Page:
The news of this measure, along with positive payroll figures, sent the Dow positive for the year. Think about that for a second. What this measure actually does is provide a little more "liquidity" (what an over-used term at this point) to a global financial system already drowning in cash. Sure, Europe effectively needs several trillions to fund its debts, but that doesn't mean the system is lacking liquidity, it means European debtor nations are simply paying the price for years of spending way more than they take in. It really is as simple as that. Furthermore, let us not forget, how bad are things right now that the World's most powerful central banks had to do this? Rumors that a large European bank may have almost failed could very well be true. Worse still, this patch-up job only gives Europe a couple weeks at most to address the real problem; they are drowning in debt, and there is no one left to sell more of it to (with the exception of the Fed; the ECB cannot directly buy European bonds). This measure didn't solve a thing. It provides Europe with another few weeks to ignore its bigger issues. Italian 10-years? Still over 7%. Greece? Still hemorrhaging, and they just took another 8 billion euros to pay the next few bills. Spain, Portugal, Ireland? Still drowning in debts, and their banks are heavily exposed.
While this act may have delayed the inevitable contagion to Germany, France (sort of), Japan, and yes, the United States, it does not solve the problem. So, should the Dow really have just turned positive for the year? By all means, no. "But corporate profits are better than ever!" So? Profits are a lagging indicator, and while there is a ton of investment opportunity out there, including here in the U.S, a huge portion of revenues come from Europe. More importantly, a "fair" amount of revenues come from the rest of the Globe. And since the fallout in the European financial sector would quickly affect credit here and everywhere else, you can be sure the global economy has plenty of headwinds ahead.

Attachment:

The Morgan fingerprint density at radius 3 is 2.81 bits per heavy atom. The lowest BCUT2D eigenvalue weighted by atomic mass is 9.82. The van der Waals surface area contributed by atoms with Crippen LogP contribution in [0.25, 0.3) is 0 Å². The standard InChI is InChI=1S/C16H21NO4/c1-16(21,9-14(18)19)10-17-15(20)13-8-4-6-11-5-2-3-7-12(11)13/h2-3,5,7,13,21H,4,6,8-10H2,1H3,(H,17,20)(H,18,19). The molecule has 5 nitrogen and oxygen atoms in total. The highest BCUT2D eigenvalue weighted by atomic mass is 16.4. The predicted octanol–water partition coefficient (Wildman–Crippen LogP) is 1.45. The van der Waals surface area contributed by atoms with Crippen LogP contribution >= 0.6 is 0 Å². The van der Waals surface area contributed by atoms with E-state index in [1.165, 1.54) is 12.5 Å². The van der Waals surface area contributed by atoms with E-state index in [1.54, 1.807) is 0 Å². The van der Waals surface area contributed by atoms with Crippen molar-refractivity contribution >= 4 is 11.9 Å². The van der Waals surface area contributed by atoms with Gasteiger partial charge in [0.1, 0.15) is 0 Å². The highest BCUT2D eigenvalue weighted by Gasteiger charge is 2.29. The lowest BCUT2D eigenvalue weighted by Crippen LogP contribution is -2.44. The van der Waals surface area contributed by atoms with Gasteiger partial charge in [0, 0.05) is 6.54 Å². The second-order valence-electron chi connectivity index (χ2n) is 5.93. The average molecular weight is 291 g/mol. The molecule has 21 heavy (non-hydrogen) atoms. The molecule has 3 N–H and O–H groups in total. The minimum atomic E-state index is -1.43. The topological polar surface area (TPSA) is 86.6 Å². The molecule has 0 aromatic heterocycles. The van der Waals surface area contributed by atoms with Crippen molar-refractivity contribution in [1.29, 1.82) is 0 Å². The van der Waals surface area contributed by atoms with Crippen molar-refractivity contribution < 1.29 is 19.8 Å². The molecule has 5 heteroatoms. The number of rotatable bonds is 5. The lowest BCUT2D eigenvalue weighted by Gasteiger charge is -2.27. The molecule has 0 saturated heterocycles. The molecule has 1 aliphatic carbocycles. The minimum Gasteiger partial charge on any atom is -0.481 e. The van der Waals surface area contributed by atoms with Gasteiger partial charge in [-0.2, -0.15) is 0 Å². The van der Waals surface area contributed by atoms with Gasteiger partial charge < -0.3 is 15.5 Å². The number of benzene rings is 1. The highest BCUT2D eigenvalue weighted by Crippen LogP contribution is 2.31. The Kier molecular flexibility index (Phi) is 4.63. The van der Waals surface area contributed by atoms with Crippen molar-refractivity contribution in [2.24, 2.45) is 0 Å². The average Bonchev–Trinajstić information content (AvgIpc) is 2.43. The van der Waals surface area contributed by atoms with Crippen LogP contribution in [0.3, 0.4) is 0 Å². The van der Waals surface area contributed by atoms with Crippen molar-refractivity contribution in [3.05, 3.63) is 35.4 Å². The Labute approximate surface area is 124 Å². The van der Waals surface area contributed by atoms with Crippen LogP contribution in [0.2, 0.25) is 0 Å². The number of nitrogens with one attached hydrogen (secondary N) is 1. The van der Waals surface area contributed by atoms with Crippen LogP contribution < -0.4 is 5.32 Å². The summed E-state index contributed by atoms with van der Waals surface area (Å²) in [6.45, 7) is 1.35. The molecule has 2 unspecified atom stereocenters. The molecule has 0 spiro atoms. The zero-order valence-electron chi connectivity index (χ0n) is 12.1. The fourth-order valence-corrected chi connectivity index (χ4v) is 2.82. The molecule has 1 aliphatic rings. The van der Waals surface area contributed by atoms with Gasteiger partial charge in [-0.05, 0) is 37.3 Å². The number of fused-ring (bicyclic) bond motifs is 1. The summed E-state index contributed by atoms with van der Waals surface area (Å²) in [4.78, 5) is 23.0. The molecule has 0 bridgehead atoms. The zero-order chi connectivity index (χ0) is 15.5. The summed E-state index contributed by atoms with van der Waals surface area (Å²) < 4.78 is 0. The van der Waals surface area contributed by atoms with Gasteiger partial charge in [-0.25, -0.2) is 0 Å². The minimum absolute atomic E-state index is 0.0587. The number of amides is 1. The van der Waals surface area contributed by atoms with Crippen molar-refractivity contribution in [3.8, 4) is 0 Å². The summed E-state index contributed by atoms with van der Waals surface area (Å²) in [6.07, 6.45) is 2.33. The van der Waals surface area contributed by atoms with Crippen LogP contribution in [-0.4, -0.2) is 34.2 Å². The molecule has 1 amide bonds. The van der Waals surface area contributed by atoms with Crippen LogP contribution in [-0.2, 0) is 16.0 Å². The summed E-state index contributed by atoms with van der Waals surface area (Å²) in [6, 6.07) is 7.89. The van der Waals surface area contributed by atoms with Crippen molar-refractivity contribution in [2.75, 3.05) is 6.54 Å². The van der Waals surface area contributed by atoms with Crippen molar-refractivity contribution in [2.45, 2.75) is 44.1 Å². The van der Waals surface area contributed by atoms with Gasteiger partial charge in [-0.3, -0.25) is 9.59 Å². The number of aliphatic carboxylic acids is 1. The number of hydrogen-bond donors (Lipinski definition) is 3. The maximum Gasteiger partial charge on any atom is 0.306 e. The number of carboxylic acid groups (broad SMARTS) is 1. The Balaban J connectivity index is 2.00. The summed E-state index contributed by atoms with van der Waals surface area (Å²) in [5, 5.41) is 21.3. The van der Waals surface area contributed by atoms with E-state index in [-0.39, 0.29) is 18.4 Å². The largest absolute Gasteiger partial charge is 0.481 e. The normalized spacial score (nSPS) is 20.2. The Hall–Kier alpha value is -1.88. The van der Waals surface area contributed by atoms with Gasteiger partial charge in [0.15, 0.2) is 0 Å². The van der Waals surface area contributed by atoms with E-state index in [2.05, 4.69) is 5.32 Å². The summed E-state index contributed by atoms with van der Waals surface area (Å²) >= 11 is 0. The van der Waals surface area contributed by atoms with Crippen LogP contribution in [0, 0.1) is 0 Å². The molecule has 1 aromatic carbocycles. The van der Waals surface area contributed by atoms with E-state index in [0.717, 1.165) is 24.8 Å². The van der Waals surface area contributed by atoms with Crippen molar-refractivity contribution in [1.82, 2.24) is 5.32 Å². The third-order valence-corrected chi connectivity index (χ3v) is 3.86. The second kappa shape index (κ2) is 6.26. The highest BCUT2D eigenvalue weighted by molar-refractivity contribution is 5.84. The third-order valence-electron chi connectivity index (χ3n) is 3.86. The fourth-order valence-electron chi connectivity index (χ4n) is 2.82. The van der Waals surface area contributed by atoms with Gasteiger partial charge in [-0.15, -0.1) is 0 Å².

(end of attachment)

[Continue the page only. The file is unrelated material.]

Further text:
On an even more sour note, the United States is going to be just as badly off as anyone else (if we aren't already) if we don't get our act together, but that's for another article. Given this information, traders should be shorting the heck out of this enthusiasm. Surely, a large portion of traders have been lightening their shorts since Monday of this week, and most people are now probably far more net-long than they are net-short. This is great time to be considering initiating shorts. My recommendation is to stay away from shorting energy, considering Iranian worries (whether they are unfounded or not). TZA (NYSEARCA:TZA) (3X bear on small-caps, which are overvalued at current levels and always get hit hard in down markets), FAZ (NYSEARCA:FAZ) (3X bear on financials, which probably have less downside at current prices than other groups), SPXU (NYSEARCA:SPXU) (Ultrashort on the S&P 500), and SQQQ (NASDAQ:SQQQ) (Ultrashort Nasdaq) will all work here. For day traders, TVIX (NASDAQ:TVIX) and VXX (NYSEARCA:VXX) work for a spike in volatility, but both funds experience enormous decay (even in the short-term) and don't always track the VIX particularly well. Those who are new to leveraged funds would be wise to understand the decay risks involved.
Disclosure: I am long TZA. I may initiate a position in TVIX at sometime in the coming days.